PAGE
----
This is an excellent question. It seems especially pertinent because this one story by O. Henry gets assigned so often to so many students. It is a "feel good" story written around Christmas time to appear in a Christmas issue of a daily newspaper. One could get the impression that O. Henry wrote it with a pencil in a saloon while half drunk and under pressure to meet a Christmas deadline.
Such stories are probably not intended to be taken too seriously, and O. Henry himself does not seem to be taking his plot or his characters too seriously while he is in the process of writing it. "The Gift of the Maji" is sentimental and romantic, like the all-too-familiar movie It's a Wonderful Life, starring Jimmy Stewart, which gets trotted out every year in December to pump some Christmas spirit into the viewers so that they will feel like buying the products advertised in the commercials. O. Henry's story is also sentimental and romantic like Charles Dickens' A Christmas Carol, and not to be taken too seriously as a true picture of real life.
We might picture Jim and Della as a man without his watch and a woman who looks truly awful without her hair, living in a cheap flat and coming to hate each other because poverty and deprivation typically do not bring out the best in people. "When poverty comes in at the door, love flies out the window."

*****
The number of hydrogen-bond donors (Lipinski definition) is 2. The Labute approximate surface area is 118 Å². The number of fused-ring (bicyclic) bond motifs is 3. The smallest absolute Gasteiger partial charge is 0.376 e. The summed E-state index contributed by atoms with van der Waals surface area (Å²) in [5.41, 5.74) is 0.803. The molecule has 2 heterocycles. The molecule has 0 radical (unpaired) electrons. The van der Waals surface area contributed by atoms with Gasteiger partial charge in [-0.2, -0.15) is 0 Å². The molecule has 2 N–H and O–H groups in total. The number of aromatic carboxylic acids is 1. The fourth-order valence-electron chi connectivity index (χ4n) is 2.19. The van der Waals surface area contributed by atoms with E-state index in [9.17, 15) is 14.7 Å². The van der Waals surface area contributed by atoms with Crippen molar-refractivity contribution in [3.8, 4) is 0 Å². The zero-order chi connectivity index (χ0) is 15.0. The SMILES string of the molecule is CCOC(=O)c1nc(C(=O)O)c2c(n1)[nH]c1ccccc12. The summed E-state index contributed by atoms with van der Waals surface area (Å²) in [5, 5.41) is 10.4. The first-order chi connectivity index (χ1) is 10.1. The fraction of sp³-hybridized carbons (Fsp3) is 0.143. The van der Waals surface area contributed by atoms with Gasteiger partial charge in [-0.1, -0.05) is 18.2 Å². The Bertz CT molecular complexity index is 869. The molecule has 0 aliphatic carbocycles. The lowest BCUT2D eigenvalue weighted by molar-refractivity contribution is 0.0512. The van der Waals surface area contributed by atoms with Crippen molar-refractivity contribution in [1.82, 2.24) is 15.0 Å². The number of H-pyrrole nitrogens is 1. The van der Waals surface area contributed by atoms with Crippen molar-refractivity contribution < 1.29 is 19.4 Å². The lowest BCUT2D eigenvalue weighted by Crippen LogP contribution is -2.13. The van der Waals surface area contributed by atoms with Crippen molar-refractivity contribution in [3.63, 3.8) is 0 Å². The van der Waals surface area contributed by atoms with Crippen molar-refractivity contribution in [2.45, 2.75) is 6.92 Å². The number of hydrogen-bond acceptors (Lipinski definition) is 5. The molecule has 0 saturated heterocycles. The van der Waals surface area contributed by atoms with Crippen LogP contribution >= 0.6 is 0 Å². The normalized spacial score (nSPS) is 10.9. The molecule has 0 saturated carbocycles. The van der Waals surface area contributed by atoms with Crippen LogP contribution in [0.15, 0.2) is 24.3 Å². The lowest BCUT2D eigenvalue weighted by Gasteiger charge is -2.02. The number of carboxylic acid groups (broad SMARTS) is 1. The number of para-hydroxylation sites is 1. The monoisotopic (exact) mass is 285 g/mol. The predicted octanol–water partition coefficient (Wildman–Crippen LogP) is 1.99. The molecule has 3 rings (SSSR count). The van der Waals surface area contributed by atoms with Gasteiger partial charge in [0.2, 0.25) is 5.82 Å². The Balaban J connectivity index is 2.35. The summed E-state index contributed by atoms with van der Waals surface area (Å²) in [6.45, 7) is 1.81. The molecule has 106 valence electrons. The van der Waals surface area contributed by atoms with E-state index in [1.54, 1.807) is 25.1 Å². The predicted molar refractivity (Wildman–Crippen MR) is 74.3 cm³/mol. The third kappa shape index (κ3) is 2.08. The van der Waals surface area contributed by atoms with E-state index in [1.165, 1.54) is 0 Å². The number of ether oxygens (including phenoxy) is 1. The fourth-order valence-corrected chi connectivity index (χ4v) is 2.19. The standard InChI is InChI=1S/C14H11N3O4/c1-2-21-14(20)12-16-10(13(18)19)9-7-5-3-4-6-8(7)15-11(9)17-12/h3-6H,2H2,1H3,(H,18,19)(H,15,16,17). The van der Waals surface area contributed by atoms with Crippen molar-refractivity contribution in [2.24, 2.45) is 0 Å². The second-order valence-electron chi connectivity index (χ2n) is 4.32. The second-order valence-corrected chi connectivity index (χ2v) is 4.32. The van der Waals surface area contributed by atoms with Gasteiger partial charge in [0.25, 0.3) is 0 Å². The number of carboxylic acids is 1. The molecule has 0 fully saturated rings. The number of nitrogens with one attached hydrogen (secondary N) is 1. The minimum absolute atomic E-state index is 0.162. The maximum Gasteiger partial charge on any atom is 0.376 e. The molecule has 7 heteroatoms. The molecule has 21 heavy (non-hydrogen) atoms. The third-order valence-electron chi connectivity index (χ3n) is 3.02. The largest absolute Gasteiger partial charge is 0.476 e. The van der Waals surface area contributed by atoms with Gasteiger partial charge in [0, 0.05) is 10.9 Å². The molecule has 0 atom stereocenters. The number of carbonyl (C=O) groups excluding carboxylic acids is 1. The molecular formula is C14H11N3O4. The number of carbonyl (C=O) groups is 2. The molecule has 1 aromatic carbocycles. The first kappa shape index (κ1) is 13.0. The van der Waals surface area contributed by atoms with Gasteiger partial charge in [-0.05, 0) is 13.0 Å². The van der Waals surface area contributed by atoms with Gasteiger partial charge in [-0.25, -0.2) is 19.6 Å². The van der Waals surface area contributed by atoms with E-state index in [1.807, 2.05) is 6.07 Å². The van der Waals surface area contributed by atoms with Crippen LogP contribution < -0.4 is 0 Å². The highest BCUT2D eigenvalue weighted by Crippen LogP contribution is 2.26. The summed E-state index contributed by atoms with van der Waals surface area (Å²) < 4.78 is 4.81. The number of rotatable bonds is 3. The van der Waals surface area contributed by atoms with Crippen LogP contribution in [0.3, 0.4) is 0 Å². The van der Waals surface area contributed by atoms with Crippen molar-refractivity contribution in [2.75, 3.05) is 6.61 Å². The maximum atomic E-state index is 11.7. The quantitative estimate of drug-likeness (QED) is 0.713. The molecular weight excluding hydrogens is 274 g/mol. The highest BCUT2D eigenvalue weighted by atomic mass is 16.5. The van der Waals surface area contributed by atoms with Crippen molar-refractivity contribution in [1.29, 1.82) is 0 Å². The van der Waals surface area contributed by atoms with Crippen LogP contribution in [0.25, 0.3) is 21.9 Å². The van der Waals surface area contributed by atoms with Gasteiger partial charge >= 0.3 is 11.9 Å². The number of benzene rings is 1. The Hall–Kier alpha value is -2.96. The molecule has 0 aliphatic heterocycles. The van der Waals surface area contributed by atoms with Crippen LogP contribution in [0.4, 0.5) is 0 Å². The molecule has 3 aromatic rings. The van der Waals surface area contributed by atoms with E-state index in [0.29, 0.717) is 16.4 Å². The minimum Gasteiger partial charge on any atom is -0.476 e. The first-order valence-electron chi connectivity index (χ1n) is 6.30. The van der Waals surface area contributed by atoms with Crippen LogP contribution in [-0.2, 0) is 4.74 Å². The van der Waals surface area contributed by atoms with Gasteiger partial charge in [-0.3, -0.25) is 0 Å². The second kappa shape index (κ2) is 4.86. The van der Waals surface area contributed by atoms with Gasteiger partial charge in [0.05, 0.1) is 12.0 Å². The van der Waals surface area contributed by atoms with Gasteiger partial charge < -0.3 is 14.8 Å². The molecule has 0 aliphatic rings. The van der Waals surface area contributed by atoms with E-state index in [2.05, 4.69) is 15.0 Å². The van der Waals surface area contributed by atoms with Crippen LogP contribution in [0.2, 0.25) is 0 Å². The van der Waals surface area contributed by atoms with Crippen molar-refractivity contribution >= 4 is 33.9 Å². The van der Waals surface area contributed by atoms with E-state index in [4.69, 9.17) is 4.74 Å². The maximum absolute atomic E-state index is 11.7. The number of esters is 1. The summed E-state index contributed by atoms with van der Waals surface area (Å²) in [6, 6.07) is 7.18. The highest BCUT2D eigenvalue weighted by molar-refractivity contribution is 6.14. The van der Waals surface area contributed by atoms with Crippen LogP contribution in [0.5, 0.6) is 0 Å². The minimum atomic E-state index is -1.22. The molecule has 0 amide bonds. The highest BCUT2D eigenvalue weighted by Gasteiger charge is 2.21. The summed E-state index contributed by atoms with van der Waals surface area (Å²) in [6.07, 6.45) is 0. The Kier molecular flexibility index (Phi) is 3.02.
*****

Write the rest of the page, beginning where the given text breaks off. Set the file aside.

Love in a hut, with water and a crust,
Is -- Love, forgive us! -- cinders, ashes, dust.
John Keats, "Lamia"
Readers in O. Henry's day were much less educated and had much simpler tastes in literature. Many never even went to high school. They not only liked stories with happy endings, but they insisted on stories with happy endings. Charles Dickens was a literary giant on both sides of the Atlantic, and the editors all wanted stories and humorous essays that sounded like Dickens. O. Henry sounds a great deal like Dickens. Some of O. Henry's many stories continue to be read because they present glimpses of what life was like in America in the late 1800s and early 1900s.
Writers like Sherwood Anderson, Stephen Crane, Theodore Dreiser, and Sinclair Lewis brought a refreshing change to American literature. They inspired writers like Ernest Hemingway, William Faulkner and John Steinbeck, among many who reacted against the saccharine sweetness of O. Henry, Bret Harte, and perhaps especially Charles Dickens.
Jim and Della do not feel real--but nobody especially wanted realism in O. Henry's era, perhaps because they had too much reality in their lives as it was. Della only had a dollar and eight-seven cents to spend on a Christmas present. Nowadays she would just use her Visa or MasterCard.
O. Henry is an intrusive author. He tells you what you should be feeling--and perhaps you would not be feeling much of anything if he were not moralizing.